White House leaps into Giuliani damage control

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FILE - In this Nov. 20, 2016, file photo, then-President-elect Donald Trump, right, and former New York Mayor Rudy Giuliani pose for photographs as Giuliani arrives at the Trump National Golf Club Bedminster clubhouse in Bedminster, N.J. Giuliani is joining the legal team defending President Donald Trump in the special counsel’s Russia investigation. That’s according to a statement from Trump personal attorney Jay Sekulow. (AP Photo/Carolyn Kaster, File)

Rudy Giuliani joined Donald Trump’s legal team with a mandate to quickly and aggressively stamp out the various investigations dogging his presidency.

Instead, he’s causing new migraines for the White House.

Giuliani appeared to stun Fox News host Sean Hannity on Wednesday night by revealing that Trump reimbursed his personal lawyer Michael Cohen for a $130,000 payment Cohen had made to the porn actress Stormy Daniels for her silence about an alleged affair.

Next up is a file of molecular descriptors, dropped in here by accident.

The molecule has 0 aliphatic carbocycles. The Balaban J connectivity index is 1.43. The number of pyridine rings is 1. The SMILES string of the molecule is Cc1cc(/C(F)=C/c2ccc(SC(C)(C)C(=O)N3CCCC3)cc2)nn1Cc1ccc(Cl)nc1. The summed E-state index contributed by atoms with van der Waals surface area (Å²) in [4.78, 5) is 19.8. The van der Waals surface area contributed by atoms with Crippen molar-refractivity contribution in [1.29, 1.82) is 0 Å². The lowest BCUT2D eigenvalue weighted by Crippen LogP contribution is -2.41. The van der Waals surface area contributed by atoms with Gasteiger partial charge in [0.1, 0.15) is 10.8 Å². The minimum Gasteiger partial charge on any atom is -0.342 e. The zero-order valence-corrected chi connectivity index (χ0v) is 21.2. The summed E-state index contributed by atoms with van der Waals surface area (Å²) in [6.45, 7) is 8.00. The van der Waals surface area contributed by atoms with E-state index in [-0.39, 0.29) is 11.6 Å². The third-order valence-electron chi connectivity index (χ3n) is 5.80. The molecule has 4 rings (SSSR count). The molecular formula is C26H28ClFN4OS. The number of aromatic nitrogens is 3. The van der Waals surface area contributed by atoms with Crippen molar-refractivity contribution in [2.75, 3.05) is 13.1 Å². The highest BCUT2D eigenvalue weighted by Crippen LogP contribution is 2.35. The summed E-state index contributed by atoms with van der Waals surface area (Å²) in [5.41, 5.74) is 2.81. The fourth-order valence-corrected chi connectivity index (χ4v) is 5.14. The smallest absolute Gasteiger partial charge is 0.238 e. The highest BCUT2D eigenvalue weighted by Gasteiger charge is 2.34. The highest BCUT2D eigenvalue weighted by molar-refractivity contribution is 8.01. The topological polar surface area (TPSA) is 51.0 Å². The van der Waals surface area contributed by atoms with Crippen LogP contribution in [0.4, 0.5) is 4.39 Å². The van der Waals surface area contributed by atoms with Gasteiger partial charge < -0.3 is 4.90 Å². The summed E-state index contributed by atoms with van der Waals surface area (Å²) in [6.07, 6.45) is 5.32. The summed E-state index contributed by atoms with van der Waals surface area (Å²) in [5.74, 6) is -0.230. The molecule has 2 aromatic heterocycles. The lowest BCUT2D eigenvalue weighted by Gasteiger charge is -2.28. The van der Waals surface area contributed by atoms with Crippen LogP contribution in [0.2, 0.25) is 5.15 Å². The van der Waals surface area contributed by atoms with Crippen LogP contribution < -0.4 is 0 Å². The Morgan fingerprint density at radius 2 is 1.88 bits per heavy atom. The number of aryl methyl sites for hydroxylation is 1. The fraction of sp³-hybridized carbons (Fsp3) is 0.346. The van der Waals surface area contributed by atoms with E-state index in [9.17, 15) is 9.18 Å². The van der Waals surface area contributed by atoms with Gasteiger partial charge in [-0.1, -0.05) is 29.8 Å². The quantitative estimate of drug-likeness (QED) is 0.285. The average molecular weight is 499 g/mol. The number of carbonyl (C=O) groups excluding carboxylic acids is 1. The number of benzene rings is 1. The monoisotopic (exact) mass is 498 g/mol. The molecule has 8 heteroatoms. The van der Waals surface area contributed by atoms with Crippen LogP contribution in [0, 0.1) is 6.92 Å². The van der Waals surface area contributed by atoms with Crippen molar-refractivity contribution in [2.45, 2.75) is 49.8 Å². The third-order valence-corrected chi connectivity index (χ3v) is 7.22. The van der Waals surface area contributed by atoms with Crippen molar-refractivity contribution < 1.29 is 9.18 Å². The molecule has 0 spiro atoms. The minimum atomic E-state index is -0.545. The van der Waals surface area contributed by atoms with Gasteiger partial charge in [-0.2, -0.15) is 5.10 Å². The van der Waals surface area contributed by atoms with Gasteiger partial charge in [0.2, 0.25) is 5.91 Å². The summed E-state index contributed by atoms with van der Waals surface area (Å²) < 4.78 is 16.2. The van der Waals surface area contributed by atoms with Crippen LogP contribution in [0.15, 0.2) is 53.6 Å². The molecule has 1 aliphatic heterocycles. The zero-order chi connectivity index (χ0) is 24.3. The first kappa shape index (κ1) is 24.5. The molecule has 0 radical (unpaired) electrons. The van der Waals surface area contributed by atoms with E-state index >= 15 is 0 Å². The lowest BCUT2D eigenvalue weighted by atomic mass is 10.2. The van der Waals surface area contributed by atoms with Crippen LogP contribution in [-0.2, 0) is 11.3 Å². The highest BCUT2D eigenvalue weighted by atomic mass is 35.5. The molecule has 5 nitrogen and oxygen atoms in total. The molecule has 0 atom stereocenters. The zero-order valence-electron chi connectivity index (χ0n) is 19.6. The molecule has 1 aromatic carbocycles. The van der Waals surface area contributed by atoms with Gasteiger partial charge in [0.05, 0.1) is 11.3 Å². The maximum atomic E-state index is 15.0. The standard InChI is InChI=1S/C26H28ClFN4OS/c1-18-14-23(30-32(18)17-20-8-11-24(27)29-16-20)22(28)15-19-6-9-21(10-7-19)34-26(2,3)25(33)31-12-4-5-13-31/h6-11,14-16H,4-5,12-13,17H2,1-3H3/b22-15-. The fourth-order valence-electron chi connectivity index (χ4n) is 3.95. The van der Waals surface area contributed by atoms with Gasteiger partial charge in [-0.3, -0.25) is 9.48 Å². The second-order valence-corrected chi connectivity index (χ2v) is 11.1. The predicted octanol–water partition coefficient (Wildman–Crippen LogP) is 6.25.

The statement — along with Giuliani’s comment that Trump “did know about the general arrangement” — appeared to contradict the president’s denial of any knowledge of the deal.

While the revelation seemed designed to tamp down questions about whether the pre-election payment could constitute a campaign finance violation, it raised serious questions about whether Trump publicly lied and if Giuliani complicated ongoing litigation between Daniels and the president.

It also caught some of Trump’s top aides by surprise.

White House press secretary Sarah Huckabee Sanders — who said in early March that “there was no knowledge of any payments from the president” — said at the briefing on Thursday that she first learned that Trump repaid Cohen when the rest of the world did.

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